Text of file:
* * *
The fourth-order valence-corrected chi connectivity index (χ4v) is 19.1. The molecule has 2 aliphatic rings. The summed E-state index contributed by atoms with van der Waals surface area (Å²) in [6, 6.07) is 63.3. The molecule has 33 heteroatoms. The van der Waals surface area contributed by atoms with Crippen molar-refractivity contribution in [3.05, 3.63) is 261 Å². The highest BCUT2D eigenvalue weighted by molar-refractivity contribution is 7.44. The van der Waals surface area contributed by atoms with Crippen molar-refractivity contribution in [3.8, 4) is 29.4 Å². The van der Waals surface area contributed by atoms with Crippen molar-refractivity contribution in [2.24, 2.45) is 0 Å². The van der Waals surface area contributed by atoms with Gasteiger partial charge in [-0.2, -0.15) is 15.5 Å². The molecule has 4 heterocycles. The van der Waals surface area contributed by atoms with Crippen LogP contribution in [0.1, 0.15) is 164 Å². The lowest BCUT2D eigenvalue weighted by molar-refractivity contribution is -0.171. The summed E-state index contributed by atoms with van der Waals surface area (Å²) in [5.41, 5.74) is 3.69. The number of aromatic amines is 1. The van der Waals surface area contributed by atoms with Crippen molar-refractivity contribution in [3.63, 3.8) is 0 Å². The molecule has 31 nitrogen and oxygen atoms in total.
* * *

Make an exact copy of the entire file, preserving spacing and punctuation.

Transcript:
The fourth-order valence-corrected chi connectivity index (χ4v) is 19.1. The molecule has 2 aliphatic rings. The summed E-state index contributed by atoms with van der Waals surface area (Å²) in [6, 6.07) is 63.3. The molecule has 33 heteroatoms. The van der Waals surface area contributed by atoms with Crippen molar-refractivity contribution in [3.05, 3.63) is 261 Å². The highest BCUT2D eigenvalue weighted by molar-refractivity contribution is 7.44. The van der Waals surface area contributed by atoms with Crippen molar-refractivity contribution in [3.8, 4) is 29.4 Å². The van der Waals surface area contributed by atoms with Crippen molar-refractivity contribution in [2.24, 2.45) is 0 Å². The van der Waals surface area contributed by atoms with Gasteiger partial charge in [-0.2, -0.15) is 15.5 Å². The molecule has 4 heterocycles. The van der Waals surface area contributed by atoms with Crippen LogP contribution in [0.1, 0.15) is 164 Å². The lowest BCUT2D eigenvalue weighted by molar-refractivity contribution is -0.171. The summed E-state index contributed by atoms with van der Waals surface area (Å²) in [5.41, 5.74) is 3.69. The number of aromatic amines is 1. The van der Waals surface area contributed by atoms with Crippen molar-refractivity contribution in [3.63, 3.8) is 0 Å². The molecule has 31 nitrogen and oxygen atoms in total.